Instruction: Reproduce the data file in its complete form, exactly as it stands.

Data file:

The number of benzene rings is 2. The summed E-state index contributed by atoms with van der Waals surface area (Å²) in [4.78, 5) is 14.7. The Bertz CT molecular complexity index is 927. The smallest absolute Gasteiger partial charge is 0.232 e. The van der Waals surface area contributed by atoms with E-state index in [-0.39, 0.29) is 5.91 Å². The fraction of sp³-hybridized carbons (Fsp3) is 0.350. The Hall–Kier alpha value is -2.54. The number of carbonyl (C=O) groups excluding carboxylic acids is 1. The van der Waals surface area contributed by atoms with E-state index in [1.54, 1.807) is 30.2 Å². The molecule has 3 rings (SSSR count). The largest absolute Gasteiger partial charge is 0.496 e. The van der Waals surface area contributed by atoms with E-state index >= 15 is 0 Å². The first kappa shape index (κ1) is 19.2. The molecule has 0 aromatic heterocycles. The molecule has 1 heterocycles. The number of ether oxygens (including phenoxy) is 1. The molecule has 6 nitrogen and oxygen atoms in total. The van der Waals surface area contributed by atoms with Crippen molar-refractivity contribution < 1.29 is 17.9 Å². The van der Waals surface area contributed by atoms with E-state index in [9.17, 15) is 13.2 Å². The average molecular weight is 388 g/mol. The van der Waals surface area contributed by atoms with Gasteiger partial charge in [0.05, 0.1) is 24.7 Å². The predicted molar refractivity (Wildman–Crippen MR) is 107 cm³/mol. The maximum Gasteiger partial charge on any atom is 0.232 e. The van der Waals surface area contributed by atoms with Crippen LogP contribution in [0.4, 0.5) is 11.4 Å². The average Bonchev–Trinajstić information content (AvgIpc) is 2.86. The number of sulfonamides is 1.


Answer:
The number of benzene rings is 2. The summed E-state index contributed by atoms with van der Waals surface area (Å²) in [4.78, 5) is 14.7. The Bertz CT molecular complexity index is 927. The smallest absolute Gasteiger partial charge is 0.232 e. The van der Waals surface area contributed by atoms with E-state index in [-0.39, 0.29) is 5.91 Å². The fraction of sp³-hybridized carbons (Fsp3) is 0.350. The Hall–Kier alpha value is -2.54. The number of carbonyl (C=O) groups excluding carboxylic acids is 1. The van der Waals surface area contributed by atoms with E-state index in [1.54, 1.807) is 30.2 Å². The molecule has 3 rings (SSSR count). The largest absolute Gasteiger partial charge is 0.496 e. The van der Waals surface area contributed by atoms with E-state index >= 15 is 0 Å². The first kappa shape index (κ1) is 19.2. The molecule has 0 aromatic heterocycles. The molecule has 1 heterocycles. The number of ether oxygens (including phenoxy) is 1. The molecule has 6 nitrogen and oxygen atoms in total. The van der Waals surface area contributed by atoms with Crippen molar-refractivity contribution < 1.29 is 17.9 Å². The van der Waals surface area contributed by atoms with E-state index in [9.17, 15) is 13.2 Å². The average molecular weight is 388 g/mol. The van der Waals surface area contributed by atoms with Gasteiger partial charge in [0.05, 0.1) is 24.7 Å². The predicted molar refractivity (Wildman–Crippen MR) is 107 cm³/mol. The maximum Gasteiger partial charge on any atom is 0.232 e. The van der Waals surface area contributed by atoms with Crippen LogP contribution in [0.4, 0.5) is 11.4 Å². The average Bonchev–Trinajstić information content (AvgIpc) is 2.86. The number of sulfonamides is 1.